It was disappointing that Walcott wasn’t able to make any sort of impact when he came off the bench, but hopefully the threat of our newest arrival from the South coast will prove to be the catalyst for Theo to finally fulfill all that promise. Unless Arsene intends for us to operate with two diminutive terriers tearing down the flanks –Oxlade-Chamberlain might be an expensive investment on the back of one’s shirt but please don’t hold it against him for being a descendant of Britain’s “peace in our time” PM!

I’m sure subsequent results will demonstrate that it only requires limited ability to dominate Pardew’s particularly lacklustre outfit but I didn’t end up too downhearted, as I spent much of this match waiting for the Toon to nick a win from a solitary assault on our goal.

Although it wasn’t until I sat down to watch El Classico on Sunday that I really began to feel daunted, as Real and Barca produced a thrilling performance, which really put the overall paucity of entertainment of the Premiership’s weekend offerings in the shade. When one considers the wealth of talent in the Catalan squad, I can’t help wonder if Wenger has missed a trick, when we might have profited more from a player exchange plus cash for the sale of our skipper? Ultimately the Arsenal will survive the loss of Cesc and Samir, but to contemplate a future after the departure of Eboué, now there’s real cause to don sackcloth and ashes!


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e-mail to: londonN5@gmail.com

3 comments:

DrShaglove said...

Always a pleasure to read the match followup from a fellow gooner and fine wordsmith -- or "gunsmith". Your observations are spot on as always, with just enough word play to satiate those of us with a more lyrical bent.

Regarding El Clasico on Sunday, of which I saw bits and pieces, I'm afraid our Gunners would have had their flacid barrels torqued had we played either of them on Saturday. The speed with which they played and the ferocity of their running and tackling was in stark contrast to what seemed on TV like a pedestrian effort put forth by Arsenal at Saint James' Park. I know nothing about Udinese, but I suspect that to avoid an untimely elimination from Big Cup (and suffer the double humiliation of being relegated to the same insignificant competition being played by our neighbors at the wrong end of Seven Sisters Road) we must find a way to summon the kind of effort and intensity shown by our la liga rivals... I fear we'll fail if we put in a shift like that which we put in at Newcastle on Saturday.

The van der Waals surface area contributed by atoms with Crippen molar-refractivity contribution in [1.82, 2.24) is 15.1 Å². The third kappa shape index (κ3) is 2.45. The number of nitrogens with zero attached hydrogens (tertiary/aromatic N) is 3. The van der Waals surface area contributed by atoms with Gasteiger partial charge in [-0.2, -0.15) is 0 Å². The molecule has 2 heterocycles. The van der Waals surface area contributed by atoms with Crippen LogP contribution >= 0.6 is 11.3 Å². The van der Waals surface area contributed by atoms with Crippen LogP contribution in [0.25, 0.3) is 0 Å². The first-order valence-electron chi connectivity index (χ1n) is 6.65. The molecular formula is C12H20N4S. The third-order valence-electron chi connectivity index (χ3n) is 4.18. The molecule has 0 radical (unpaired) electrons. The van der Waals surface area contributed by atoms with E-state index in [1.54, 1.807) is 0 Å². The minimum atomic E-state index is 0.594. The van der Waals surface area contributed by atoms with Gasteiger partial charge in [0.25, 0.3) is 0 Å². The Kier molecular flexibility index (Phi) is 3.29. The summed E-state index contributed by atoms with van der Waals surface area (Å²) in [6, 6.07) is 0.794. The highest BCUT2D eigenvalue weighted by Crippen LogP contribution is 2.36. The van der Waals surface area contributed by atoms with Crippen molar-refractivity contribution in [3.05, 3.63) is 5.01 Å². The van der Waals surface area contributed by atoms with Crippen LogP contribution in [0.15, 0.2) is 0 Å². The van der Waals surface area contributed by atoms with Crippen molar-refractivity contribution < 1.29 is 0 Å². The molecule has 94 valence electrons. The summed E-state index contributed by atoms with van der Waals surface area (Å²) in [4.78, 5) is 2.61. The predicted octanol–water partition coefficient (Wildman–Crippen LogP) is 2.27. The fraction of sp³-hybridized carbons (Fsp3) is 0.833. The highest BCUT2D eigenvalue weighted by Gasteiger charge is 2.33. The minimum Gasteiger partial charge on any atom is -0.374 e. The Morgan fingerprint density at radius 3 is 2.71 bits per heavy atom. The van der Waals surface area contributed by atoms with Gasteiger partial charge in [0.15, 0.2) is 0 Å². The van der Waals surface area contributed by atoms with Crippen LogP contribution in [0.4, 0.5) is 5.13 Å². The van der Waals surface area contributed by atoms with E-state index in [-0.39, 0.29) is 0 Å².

The Gunners failure to capitalize Saturday on our obviously superior pace and ability reminded me of a line from one of your books -- that we were speedboats idling in the harbor. Over the next four crucial matches (and beyond), I pray that we'll find the wherewithal to push the throttle fully open to engage and hopefully overwhelm our opponents. I'm certain we have the ability to do so, but do the players?

Bernard said...

Thanks a million for your kind words Dr Shaglove

If I had more of an ego, it would be constantly being piqued by the constant barrage of comments on so many of the other Arsenal blogs, compared to the dearth of responses to my weekly ravings.

However the odd lucid expression of thanks from the likes of yourself is worth a million monosyllabic utterings from the Neanderthals elsewhere and makes all my efforts feel worthwhile

Great to hear from you
Big Love
Bernard

Bernard said...

PS. Hope you don't regret the encouragement, as you've only gone and offered the inspiration for me to digress some more on my weekend on Tyneside, after being obliged to cram my missive for the Examiner into a measely 800 words